Saturday was a great day for UTSA.  Volleyball swept its 12th straight opponent and football erased a 14-point deficit to win 17-14 in overtime.  The team did it in what was called the “Orange-out” game.  

The Orange out idea encouraged fans to show up wearing the color orange.  There were even $10 “Orange Crush” T-shirts.  The “Orange-out” didn’t work though as only 25,977 showed up to watch what might be the greatest game in the short history of UTSA football.

The sub-30,000 crowd could have been due to the kickoff time (12:30 p.m. as opposed to the normal 1 p.m. start) or the fact that by Halloween weekend everyone is looking forward to basketball season.

Those are valid reasons, but I believe the reason the Roadrunners played a home game in front of fewer than 30,000 for the first time was due to the t-shirts.

I am not saying the t-shirts weren’t a great idea, but most students are not going to pay $10 for a t-shirt that is a one-time deal.  Had the shirts been free, the crowd might have been bigger.

The theme of “Orange Crush” was not as loudly announced as the other themes this year.  In fact, on the UTSA athletics website, the schedule is organized so that each home game has a theme, from “The Inaugural game” against Northeastern to “Service Day” against Minot State on Nov. 19.  The one home game that didn’t have a title above it on the goutsa.com football schedule was Oct. 29 versus Georgia State.

Had the athletic department said something about “Orange Crush” above the game, it may have attracted more people to the game, at the very least it would have gotten more people to wear orange.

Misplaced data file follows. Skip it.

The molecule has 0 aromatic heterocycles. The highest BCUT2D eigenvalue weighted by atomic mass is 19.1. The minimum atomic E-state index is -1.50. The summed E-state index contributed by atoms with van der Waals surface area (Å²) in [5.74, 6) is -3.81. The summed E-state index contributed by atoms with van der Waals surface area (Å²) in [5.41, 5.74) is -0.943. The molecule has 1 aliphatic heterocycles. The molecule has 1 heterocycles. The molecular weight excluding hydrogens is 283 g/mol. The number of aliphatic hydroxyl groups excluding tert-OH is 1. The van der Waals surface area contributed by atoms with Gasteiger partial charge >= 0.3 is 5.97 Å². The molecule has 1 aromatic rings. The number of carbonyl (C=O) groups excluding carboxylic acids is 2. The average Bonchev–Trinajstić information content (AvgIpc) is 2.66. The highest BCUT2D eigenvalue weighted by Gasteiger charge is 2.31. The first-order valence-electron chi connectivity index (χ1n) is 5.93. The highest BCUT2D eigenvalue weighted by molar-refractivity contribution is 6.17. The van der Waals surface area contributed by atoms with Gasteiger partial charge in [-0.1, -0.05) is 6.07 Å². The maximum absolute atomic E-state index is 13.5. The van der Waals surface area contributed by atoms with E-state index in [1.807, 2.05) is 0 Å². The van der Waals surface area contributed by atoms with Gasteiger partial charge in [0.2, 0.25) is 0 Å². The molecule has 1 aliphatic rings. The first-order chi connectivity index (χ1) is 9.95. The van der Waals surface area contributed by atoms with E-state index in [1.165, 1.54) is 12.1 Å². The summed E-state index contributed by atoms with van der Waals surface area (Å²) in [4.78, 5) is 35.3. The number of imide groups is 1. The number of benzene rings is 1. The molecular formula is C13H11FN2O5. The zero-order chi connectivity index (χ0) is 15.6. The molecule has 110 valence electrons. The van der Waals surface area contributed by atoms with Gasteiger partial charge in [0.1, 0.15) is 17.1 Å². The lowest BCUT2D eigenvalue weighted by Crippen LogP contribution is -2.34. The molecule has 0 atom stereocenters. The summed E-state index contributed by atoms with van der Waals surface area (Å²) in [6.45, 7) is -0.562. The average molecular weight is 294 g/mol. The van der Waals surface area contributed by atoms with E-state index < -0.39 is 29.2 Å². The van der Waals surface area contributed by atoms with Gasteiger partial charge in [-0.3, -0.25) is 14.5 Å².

The 25,977 attendance Saturday did not affect UTSA’s quest to top South Florida’s record for highest average crowd for an inaugural season.  The Roadrunners, with an average of 36,152, are ahead of the South Florida average of 33,038 set back in 1997. As long as at least 20,000 people attend the final home game against Minot State, the Roadrunners will have averaged 33,460, which would beat the old record.  As it is the last football game of the season, it would look really good if two or three times the minimum required to break the record attended.  

Think of the reaction around the country if, for their final game of the inaugural season, the UTSA Roadrunners had 60,000-65,000 attend a game between them and a school from North Dakota.

They say San Antonio is hungry for football, and the attendance at the games has shown that, so why not send the inaugural season out with a bang? As Red McCombs said earlier this year “Fill ‘er up.”

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